Many of our clients tell very similar tales about how they were recommended to invest as much as 100% of their portfolios in the UBS Puerto Rico closed-end funds, some through additional margin or bank loans. Now, thanks to an article published by Reuters, Puerto Rico bond fund investors are starting to learn why.

According to the article, a group of brokers came up with a list of 22 reasons why they wanted to stop selling the funds including the facts that the funds suffered from low liquidity, excessive leverage, oversupply and instability, and contained debt underwritten by UBS, a conflict of interests.

However, the audio recordings show that these brokers’ concerns were unacceptable to Miguel Ferrer, the chairman of UBS Financial Services Inc of Puerto Rico, who stated that the brokers should change their mindset or leave the firm. On the tape Ferrer can be heard stating that “You need to focus again on the attractive benefits of our funds and stop this nonsense that there are no products available – because if there are no products, go home, get a new job!”

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shutterstock_175000886The Financial Industry Regulatory Authority (FINRA) recently sanctioned Popular Securities, Inc. (Popular Securities) alleging between July 1, 2011, and June 30, 2013, Popular failed to establish and enforce a supervisory system and procedures designed to identify and review concentrated securities purchases in Puerto Rico municipal bonds and Puerto Rico closed-end funds.

Popular has been a FINRA member since 1980, is headquartered in San Juan, Puerto Rico and engages in a general securities business, including customer purchases and sales of Puerto Rico municipal securities and open and closed-end mutual funds. The Firm has approximately 120 registered representatives located in its 9 branch offices.

Puerto Rico Bond Funds were sold as providing Puerto Rico residents with various tax benefits including exemption from US. estate and gift taxes. In addition, the Puerto Rico Bond Funds offered a triple tax benefit to investors. However, in December 2012, Puerto Rico general obligation and related bonds ratings were downgraded. Then, six months later in June 2013, the Puerto Rico Power Authority (PREPA) revenue bonds ratings were also downgraded.

FINRA found that Popular Securities customers purchased concentrated positions of in Puerto Rican municipal bonds and bond fund securities. Between December 2012, when the Puerto Rico general obligation bond rating were downgraded and June 2013, the FINRA alleged that the firm’s customers continued purchasing concentrated positions of these securities. However, according to FINRA Popular Securities’ written supervisory procedures did not outline the steps that the firm should take to review its customers’ securities purchases for concentration apart from a procedure that required quarterly reviews of “elderly” customer accounts for concentration of one product. Accordingly, FINRA found that Popular Securities did not establish or enforce any systems or procedures that required supervisors to review customer accounts for concentrated purchases in a single security or substantially similar securities, or securities of a single geographic region, including the Puerto Rico municipal bonds of bond fund securities. Further, FINRA found that the firm failed to document their reviews of concentration.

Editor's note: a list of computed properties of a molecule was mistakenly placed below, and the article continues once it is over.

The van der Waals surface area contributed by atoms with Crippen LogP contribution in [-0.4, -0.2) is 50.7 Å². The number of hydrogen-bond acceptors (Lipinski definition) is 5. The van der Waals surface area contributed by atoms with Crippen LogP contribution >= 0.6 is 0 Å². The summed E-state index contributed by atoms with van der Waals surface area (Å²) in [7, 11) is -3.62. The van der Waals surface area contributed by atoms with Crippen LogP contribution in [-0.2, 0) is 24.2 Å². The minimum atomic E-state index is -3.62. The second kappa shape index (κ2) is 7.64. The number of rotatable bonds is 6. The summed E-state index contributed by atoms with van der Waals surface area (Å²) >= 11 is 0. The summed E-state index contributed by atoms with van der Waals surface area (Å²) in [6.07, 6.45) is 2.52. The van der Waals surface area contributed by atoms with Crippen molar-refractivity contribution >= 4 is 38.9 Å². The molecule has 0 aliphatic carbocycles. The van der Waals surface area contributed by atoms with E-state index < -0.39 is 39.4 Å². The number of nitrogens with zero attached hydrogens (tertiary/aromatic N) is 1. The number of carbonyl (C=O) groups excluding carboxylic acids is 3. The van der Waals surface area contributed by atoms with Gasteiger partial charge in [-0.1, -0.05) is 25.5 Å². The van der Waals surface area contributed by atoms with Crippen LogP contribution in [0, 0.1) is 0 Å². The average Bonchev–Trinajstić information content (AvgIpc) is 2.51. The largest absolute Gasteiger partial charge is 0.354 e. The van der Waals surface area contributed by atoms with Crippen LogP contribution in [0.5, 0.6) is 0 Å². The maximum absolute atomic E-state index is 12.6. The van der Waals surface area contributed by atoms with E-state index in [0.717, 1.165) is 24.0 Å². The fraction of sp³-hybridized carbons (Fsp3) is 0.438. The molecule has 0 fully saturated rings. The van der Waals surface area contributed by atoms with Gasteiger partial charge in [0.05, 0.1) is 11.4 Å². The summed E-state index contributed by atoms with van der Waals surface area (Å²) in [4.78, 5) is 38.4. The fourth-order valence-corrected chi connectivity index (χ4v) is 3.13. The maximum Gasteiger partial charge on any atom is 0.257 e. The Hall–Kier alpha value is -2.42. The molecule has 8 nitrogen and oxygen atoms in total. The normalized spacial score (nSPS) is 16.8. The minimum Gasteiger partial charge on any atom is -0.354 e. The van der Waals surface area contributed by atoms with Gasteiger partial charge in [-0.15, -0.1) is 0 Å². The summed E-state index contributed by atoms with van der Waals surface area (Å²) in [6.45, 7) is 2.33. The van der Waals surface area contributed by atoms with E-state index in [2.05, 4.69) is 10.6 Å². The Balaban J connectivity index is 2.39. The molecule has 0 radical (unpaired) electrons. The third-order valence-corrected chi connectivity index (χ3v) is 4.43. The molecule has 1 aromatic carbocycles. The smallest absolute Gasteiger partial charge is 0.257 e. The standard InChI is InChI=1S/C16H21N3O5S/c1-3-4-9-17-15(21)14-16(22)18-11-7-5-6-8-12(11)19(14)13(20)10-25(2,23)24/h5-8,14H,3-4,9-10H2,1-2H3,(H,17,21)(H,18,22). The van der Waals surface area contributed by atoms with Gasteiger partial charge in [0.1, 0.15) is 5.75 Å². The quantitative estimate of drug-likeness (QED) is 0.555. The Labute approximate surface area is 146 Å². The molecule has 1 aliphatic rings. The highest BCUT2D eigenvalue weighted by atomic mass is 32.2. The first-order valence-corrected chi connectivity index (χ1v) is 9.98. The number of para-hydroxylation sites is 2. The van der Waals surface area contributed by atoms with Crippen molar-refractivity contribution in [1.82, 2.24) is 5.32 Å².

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shutterstock_180342155Albert Einstein once defined insanity as “doing the same thing over and over again and expecting different results.” While UBS does not challenge Einstein’s theories in physics it does challenge his thoughts on insanity. According to several news sources, including Financial Advisor Magazine and Reuters, UBS has told its brokers to continue selling its extremely speculative and risky UBS Puerto Rico bond funds to investors even after some investors have lost their entire investment and many others have suffered very substantial losses. Obviously, UBS believes a different result can be achieved with these recommendations. Let’s examine the facts and determine whether UBS has any grounds for such a belief.

Recently, investors have filed more than 500 complaints against UBS concerning the sales of the UBS Puerto Rico bond fund with more cases being filed daily. UBS’ sales tactics and recommendations to its customers to invest in 23 proprietary closed-end funds has come under fire and investors claim that the firm hid the substantial risks of the funds in order to generate sales and lucrative fees. On the surface the funds’ risks include is the excessive amount of leverage the funds employ. UBS leveraged up to 100% of the funds’ investments to raise additional cash, or the borrowing of a dollar for every dollar of capital invested in the funds. U.S. based funds by contrast are not allowed to take on such large leverage risk.